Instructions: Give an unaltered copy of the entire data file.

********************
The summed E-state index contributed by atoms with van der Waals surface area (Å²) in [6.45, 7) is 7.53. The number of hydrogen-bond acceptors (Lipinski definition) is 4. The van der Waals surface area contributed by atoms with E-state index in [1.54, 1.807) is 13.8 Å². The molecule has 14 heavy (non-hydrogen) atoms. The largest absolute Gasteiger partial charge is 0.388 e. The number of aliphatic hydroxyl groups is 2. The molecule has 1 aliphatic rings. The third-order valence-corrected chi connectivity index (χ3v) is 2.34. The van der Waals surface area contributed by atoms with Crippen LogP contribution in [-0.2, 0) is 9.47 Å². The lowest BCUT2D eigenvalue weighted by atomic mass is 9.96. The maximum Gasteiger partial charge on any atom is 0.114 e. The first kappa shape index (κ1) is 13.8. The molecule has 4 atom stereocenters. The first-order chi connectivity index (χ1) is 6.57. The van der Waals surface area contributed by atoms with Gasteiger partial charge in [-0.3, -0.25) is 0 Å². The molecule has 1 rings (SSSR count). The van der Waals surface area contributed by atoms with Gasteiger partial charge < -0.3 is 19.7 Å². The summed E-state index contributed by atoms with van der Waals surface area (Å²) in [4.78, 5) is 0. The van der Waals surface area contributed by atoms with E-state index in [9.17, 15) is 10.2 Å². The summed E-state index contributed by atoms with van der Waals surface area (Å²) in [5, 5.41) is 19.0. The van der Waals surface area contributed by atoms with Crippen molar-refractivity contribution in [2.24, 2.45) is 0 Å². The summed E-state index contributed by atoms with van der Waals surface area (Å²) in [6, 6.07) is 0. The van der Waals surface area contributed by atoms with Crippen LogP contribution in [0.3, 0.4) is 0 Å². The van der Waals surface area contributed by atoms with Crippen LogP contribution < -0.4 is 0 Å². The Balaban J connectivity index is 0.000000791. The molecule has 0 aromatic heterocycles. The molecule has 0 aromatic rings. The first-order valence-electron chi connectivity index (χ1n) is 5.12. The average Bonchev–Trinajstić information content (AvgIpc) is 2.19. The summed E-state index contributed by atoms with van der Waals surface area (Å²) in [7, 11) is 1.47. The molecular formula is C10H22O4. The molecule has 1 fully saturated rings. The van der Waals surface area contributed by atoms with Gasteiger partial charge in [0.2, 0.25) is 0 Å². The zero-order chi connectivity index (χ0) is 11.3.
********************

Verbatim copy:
The summed E-state index contributed by atoms with van der Waals surface area (Å²) in [6.45, 7) is 7.53. The number of hydrogen-bond acceptors (Lipinski definition) is 4. The van der Waals surface area contributed by atoms with E-state index in [1.54, 1.807) is 13.8 Å². The molecule has 14 heavy (non-hydrogen) atoms. The largest absolute Gasteiger partial charge is 0.388 e. The number of aliphatic hydroxyl groups is 2. The molecule has 1 aliphatic rings. The third-order valence-corrected chi connectivity index (χ3v) is 2.34. The van der Waals surface area contributed by atoms with Crippen LogP contribution in [-0.2, 0) is 9.47 Å². The lowest BCUT2D eigenvalue weighted by atomic mass is 9.96. The maximum Gasteiger partial charge on any atom is 0.114 e. The first kappa shape index (κ1) is 13.8. The molecule has 4 atom stereocenters. The first-order chi connectivity index (χ1) is 6.57. The van der Waals surface area contributed by atoms with Gasteiger partial charge in [-0.3, -0.25) is 0 Å². The molecule has 1 rings (SSSR count). The van der Waals surface area contributed by atoms with Gasteiger partial charge < -0.3 is 19.7 Å². The summed E-state index contributed by atoms with van der Waals surface area (Å²) in [4.78, 5) is 0. The van der Waals surface area contributed by atoms with E-state index in [9.17, 15) is 10.2 Å². The summed E-state index contributed by atoms with van der Waals surface area (Å²) in [5, 5.41) is 19.0. The van der Waals surface area contributed by atoms with Crippen molar-refractivity contribution in [2.24, 2.45) is 0 Å². The summed E-state index contributed by atoms with van der Waals surface area (Å²) in [6, 6.07) is 0. The van der Waals surface area contributed by atoms with Crippen LogP contribution in [0.3, 0.4) is 0 Å². The van der Waals surface area contributed by atoms with Crippen LogP contribution < -0.4 is 0 Å². The Balaban J connectivity index is 0.000000791. The molecule has 0 aromatic heterocycles. The molecule has 0 aromatic rings. The first-order valence-electron chi connectivity index (χ1n) is 5.12. The average Bonchev–Trinajstić information content (AvgIpc) is 2.19. The summed E-state index contributed by atoms with van der Waals surface area (Å²) in [7, 11) is 1.47. The molecular formula is C10H22O4. The molecule has 1 fully saturated rings. The van der Waals surface area contributed by atoms with Gasteiger partial charge in [0.2, 0.25) is 0 Å². The zero-order chi connectivity index (χ0) is 11.3.